Nokia has filed a new round of complaints against Apple with the U.S. International Trade Commission (ITC) and with a Delaware court, the Finnish phone maker said on Tuesday.
Nokia's latest complaints follow an initial determination in Nokia's earlier filing, announced by the ITC on Friday, which stated that Apple hadn't infringed on the five patents included in the case. Not surprisingly, Nokia disagrees with the ruling and is waiting to see the full details before deciding on the next steps in that case, according to a company statement.
Nokia's second ITC complaint includes seven patents related to multitasking, data synchronization, positioning, call quality, and the use of Bluetooth accessories, Nokia said.
In addition to the two ITC complaints, Nokia has filed cases on the same patents against Apple in Delaware. There are also more cases proceeding in Germany, the U.K. and the Netherlands, some of which will come to trial in the next few months.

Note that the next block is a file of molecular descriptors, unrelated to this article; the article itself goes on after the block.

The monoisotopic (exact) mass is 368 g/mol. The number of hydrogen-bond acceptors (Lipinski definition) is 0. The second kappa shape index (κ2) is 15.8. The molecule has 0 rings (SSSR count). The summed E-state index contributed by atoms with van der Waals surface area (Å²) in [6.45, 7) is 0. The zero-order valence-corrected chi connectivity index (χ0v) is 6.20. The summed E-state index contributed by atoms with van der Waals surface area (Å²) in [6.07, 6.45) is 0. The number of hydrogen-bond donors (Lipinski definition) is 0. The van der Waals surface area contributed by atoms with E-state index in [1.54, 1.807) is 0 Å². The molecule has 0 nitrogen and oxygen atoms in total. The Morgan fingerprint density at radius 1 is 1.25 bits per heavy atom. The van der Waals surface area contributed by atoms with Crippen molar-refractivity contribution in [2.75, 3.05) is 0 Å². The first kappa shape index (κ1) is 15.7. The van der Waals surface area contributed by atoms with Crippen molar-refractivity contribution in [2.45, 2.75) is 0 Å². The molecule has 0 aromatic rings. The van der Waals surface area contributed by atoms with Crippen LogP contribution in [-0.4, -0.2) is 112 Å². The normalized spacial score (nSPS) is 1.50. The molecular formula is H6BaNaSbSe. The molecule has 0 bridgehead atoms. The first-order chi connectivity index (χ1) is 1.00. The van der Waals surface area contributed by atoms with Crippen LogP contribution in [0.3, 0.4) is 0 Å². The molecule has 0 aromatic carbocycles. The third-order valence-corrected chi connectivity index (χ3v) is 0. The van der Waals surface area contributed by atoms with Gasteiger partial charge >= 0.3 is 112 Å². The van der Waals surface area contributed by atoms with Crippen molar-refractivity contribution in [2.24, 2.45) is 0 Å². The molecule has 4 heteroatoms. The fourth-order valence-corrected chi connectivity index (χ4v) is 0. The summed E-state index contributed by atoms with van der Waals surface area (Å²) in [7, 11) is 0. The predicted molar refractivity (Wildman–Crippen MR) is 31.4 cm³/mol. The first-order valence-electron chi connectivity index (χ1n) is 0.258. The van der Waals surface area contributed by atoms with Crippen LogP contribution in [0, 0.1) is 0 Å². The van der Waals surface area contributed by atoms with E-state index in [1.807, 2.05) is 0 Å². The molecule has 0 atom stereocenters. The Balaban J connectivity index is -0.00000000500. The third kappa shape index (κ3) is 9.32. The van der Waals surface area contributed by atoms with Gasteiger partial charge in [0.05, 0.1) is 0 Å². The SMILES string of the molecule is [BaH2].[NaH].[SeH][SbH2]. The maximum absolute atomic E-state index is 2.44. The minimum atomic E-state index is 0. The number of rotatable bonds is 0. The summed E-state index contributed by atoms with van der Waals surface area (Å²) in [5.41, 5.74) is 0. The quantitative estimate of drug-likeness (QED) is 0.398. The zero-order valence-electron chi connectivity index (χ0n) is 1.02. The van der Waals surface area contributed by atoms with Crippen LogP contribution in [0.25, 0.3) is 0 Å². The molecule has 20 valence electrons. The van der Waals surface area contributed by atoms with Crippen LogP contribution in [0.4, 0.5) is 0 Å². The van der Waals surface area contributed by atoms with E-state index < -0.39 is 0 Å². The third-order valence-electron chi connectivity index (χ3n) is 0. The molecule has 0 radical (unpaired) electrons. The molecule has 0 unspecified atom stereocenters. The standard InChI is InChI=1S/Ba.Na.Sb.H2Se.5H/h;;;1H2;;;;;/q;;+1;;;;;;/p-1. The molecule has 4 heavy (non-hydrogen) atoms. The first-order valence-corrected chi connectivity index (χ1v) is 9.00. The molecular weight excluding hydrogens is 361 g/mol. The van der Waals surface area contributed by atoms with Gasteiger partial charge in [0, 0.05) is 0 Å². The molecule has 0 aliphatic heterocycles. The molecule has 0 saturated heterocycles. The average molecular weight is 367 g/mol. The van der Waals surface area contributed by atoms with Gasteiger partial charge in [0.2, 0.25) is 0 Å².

The two companies have been fighting it out in courts around the world since October 2009, when Nokia filed a complaint against Apple with the U.S. District Court in Delaware, alleging that Apple's iPhone infringed on Nokia patents for GSM, UMTS and WLAN standards. Since then, the companies have filed a growing number of complaints against each other.
Apple and Nokia are far from the only ones suing each other over patents related to mobile devices. Earlier this month, Microsoft filed a lawsuit against bookseller Barnes & Noble, alleging that the Android-based Nook e-reader infringes on several Microsoft patents. On Friday, the ITC said it will review an earlier decision that found that Apple and Research In Motion did not infringe Kodak patents in their smartphones.
As the sales of smartphones, e-readers and tablets continue to grow, royalties are also becoming more valuable. If Kodak wins against Apple and RIM, the company may earn as much as US$1 billion in revenue, it reportedly said last week.
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